- Small business optimism remains at highs. While the NFIB Small Business Index, a measure of business trends and owners’ confidence, registered a marginal gain month over month in April, confidence remains at record highs. Survey participants reported record growth in profits on the heels of improving operating productivity and stronger sales, which underpinned increasing expectations to boost capital expenditures and hire additional workers; although, the biggest problem cited was finding qualified workers. In aggregate, the data suggest small business owners remain optimistic about the economy.
- Producer price inflation ticks higher. Producer Price Index (PPI) data released this morning showed price inflation measured at the wholesale level rose 0.1% in April versus a 0.3% increase in March (a 0.3% increase was expected). The shortfall can mostly be attributed to declining food costs with the Core PPI, which excludes food and energy, increasing 0.2%; however, the deceleration is likely temporary as energy and other commodity prices have been rising recently. The data also continues last week’s trend of not-too-hot and not-too-cold, which should keep the Federal Reserve on its current rate-hike path.
- JOLTS report signals greater challenges in filling open positions. The Job Opening and Labor Turnover Survey (JOLTS) for March confirmed the overall picture of a healthy job market but with increased difficulty filling positions. Job openings rose to a record high, while the hire-to-openings ratio hit a record low. The quit rate, which reflects the availability of improved opportunities for those currently employed, remains near the high for both the current and prior expansion. The U.S. labor market remains in a sweet spot, with strong job growth accompanied by only modest wage pressure, but we continue to watch for signs that wage pressures may be increasing.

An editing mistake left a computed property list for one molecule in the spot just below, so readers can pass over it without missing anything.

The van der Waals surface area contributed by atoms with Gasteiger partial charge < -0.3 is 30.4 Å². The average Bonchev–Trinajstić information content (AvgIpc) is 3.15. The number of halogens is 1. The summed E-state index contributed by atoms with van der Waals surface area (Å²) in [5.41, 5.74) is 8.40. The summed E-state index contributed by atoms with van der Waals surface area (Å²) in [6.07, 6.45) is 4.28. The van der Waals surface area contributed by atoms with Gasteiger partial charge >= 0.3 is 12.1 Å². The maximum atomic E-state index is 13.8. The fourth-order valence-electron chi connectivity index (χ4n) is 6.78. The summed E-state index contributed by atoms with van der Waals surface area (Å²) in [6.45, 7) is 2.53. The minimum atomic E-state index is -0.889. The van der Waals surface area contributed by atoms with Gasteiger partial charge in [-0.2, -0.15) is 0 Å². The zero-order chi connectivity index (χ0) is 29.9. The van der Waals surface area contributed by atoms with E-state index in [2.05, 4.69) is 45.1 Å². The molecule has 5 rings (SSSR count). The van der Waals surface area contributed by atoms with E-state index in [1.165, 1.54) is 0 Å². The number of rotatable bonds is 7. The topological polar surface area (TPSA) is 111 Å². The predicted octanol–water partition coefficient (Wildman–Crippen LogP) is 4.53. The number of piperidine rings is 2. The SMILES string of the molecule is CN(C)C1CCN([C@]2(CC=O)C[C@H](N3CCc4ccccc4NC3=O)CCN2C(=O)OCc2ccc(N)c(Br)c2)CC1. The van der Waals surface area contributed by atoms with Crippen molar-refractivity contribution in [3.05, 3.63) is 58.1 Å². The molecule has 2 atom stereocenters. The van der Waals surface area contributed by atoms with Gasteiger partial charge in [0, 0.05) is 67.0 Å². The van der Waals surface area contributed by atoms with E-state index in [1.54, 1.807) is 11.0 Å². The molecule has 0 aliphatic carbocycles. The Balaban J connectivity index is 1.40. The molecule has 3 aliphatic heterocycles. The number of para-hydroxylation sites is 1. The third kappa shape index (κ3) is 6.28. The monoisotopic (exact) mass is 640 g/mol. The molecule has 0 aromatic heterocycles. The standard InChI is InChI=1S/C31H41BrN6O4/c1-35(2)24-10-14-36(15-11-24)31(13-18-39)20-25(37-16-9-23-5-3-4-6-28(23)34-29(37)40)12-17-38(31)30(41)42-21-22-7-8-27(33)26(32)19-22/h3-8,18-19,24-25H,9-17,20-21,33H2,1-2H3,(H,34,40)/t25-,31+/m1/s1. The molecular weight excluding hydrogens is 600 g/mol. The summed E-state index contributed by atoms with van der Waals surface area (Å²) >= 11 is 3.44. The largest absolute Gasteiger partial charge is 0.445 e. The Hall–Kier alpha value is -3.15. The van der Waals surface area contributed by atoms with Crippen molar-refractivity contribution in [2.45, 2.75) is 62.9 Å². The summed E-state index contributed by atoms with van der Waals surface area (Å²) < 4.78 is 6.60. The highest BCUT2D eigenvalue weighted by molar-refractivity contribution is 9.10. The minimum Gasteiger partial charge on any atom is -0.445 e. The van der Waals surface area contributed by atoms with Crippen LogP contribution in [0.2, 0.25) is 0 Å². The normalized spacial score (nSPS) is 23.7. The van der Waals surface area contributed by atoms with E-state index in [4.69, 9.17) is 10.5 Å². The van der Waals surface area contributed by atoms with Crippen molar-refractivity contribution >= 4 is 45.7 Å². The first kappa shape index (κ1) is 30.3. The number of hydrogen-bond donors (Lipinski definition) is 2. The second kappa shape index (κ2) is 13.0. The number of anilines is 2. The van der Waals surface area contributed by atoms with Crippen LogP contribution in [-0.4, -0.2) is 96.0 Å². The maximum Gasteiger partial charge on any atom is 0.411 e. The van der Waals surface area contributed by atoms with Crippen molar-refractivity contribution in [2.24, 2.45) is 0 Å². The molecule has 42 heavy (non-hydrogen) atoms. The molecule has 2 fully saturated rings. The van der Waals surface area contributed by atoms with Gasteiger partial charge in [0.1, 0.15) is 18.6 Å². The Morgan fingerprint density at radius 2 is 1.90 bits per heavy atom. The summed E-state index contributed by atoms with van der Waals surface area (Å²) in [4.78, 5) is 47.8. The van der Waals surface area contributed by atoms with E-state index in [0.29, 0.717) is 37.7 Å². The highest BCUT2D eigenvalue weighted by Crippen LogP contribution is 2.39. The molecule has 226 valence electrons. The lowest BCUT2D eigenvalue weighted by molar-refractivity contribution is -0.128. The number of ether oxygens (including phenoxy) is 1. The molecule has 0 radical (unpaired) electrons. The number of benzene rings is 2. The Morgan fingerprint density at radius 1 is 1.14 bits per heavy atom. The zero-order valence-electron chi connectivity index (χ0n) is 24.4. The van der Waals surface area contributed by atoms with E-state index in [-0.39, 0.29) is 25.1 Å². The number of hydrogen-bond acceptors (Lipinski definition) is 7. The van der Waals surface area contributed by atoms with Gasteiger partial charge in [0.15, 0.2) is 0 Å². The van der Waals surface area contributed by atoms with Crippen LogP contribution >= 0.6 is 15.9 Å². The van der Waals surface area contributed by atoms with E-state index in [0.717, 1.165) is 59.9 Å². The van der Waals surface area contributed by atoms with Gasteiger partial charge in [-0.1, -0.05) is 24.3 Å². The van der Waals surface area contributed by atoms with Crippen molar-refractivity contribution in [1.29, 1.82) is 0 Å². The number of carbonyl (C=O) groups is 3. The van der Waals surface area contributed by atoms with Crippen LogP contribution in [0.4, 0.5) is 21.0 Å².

- Oil gets boost after U.S. exits Iran deal. Though generally expected, the combination of this news and Tuesday’s bullish private inventory data have pushed WTI crude oil prices up almost 3% overnight to new three-year highs at $71. Though oil continues to garner support as markets price in fewer Iranian exports amid an improved global supply-demand backdrop, booming U.S. production, the ability of the Saudis to fill the Iran-related global production gap, and the fact that the U.S. is acting unilaterally, all suggest the oil rally may be due for a pause. Technical momentum keeps us neutral but a price over $70 reflects a potentially overly bullish set of assumptions.
Monitoring the Week Ahead
- CPI (Apr)
- UK: Trade Balance (Mar)
- UK: GDP estimate (Apr)
- Import & Export Price Indices (Apr)
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